Friday, 19 December 2014 / TRUTH-OUT.ORG
  • Homeless People: Do You Just "Walk On By"?

    Is there a helpful way to respond when you encounter one of the approximately 578,424 people who are homeless on any given night in the United States today?

  • Quiet Distress Among the (Ex) Rich

    Yves Smith: The fact that economic distress has moved pretty high up the food chain is a sign that this recovery isn't all that it is cracked up to be.

May Day

Monday, 30 April 2012 10:47 By Noam Chomsky, Zuccotti Park Press | Op-Ed

Occupy May Day poster(Image: Rich Black) People seem to know about May Day everywhere except where it began, here in the United States of America. That's because those in power have done everything they can to erase its real meaning. For example, Ronald Reagan designated what he called "Law Day" - a day of jingoist fanaticism, like an extra twist of the knife in the labor movement. Today, there is a renewed awareness, energized by the Occupy movement's organizing, around May Day, and its relevance for reform and perhaps eventual revolution.
 
If you're a serious revolutionary, then you are not looking for an autocratic revolution, but a popular one, which will move toward freedom and democracy. That can take place only if a mass of the population is implementing it, carrying it out and solving problems. They're not going to undertake that commitment, understandably, unless they have discovered for themselves that there are limits to reform.
 
A sensible revolutionary will try to push reform to the limits, for two good reasons. First, because the reforms can be valuable in themselves. People should have an eight-hour day rather than a twelve-hour day. And in general, we should want to act in accord with decent ethical values.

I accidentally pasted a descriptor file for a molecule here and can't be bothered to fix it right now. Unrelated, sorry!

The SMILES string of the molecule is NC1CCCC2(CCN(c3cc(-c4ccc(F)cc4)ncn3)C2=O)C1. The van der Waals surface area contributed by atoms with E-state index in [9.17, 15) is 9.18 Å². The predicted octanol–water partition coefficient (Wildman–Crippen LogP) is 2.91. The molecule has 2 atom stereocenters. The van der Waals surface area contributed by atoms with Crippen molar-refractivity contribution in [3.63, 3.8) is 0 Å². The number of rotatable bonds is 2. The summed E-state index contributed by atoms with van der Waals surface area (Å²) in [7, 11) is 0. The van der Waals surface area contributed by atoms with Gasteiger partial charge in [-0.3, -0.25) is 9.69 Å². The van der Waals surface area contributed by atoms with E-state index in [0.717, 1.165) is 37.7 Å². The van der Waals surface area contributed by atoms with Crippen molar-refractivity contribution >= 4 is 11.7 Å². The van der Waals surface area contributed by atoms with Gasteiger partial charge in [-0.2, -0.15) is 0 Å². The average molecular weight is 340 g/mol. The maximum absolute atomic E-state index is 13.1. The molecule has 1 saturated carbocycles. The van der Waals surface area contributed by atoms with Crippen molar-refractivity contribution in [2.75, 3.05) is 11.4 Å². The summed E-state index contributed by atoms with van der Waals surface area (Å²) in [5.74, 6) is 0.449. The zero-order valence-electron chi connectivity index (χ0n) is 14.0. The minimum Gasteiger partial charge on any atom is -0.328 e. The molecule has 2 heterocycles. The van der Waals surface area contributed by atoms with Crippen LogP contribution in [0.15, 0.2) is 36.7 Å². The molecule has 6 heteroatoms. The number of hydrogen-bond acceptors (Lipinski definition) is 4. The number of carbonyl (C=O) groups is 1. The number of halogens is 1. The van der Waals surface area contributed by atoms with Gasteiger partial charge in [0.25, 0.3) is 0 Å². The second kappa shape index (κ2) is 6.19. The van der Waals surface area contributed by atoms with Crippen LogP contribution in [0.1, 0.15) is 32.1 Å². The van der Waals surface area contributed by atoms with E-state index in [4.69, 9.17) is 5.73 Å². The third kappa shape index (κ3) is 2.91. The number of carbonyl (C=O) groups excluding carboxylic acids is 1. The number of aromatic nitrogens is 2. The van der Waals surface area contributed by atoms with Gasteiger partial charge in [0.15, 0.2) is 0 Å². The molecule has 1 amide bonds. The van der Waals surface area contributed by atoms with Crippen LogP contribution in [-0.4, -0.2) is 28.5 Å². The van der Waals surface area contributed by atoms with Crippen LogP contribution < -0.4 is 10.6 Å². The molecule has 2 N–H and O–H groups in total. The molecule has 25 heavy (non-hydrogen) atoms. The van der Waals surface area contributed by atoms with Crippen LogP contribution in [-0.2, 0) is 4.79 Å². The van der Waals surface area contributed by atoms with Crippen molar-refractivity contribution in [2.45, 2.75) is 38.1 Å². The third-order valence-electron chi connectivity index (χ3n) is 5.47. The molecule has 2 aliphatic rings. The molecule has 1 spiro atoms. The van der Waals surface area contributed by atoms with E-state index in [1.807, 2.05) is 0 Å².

Secondly, on strategic grounds, you have to show that there are limits to reform. Perhaps sometimes the system will accommodate to needed reforms. If so, well and good. But if it won't, then new questions arise. Perhaps that is a moment when resistance is necessary, steps to overcome the barriers to justified changes. Perhaps the time has come to resort to coercive measures in defense of rights and justice, a form of self-defense. Unless the general population recognizes such measures to be a form of self-defense, they're not going to take part in them, at least they shouldn't.
 
If you get to a point where the existing institutions will not bend to the popular will, you have to eliminate the institutions.
 
May Day started here, but then became an international day in support of American workers who were being subjected to brutal violence and judicial punishment.
 
Today, the struggle continues to celebrate May Day not as a "law day" as defined by political leaders, but as a day whose meaning is decided by the people, a day rooted in organizing and working for a better future for the whole of society.

Originally posted by Zuccotti Park Press.

This article may not be republished without permission from Truthout.

Noam Chomsky

Noam Chomsky's most recent book is Power Systems: Conversations on Global Democratic Uprisings and the New Challenges to U.S. Empire. Interviews with David Barsamian. Chomsky is emeritus professor of linguistics and philosophy at the Massachusetts Institute of Technology, in Cambridge.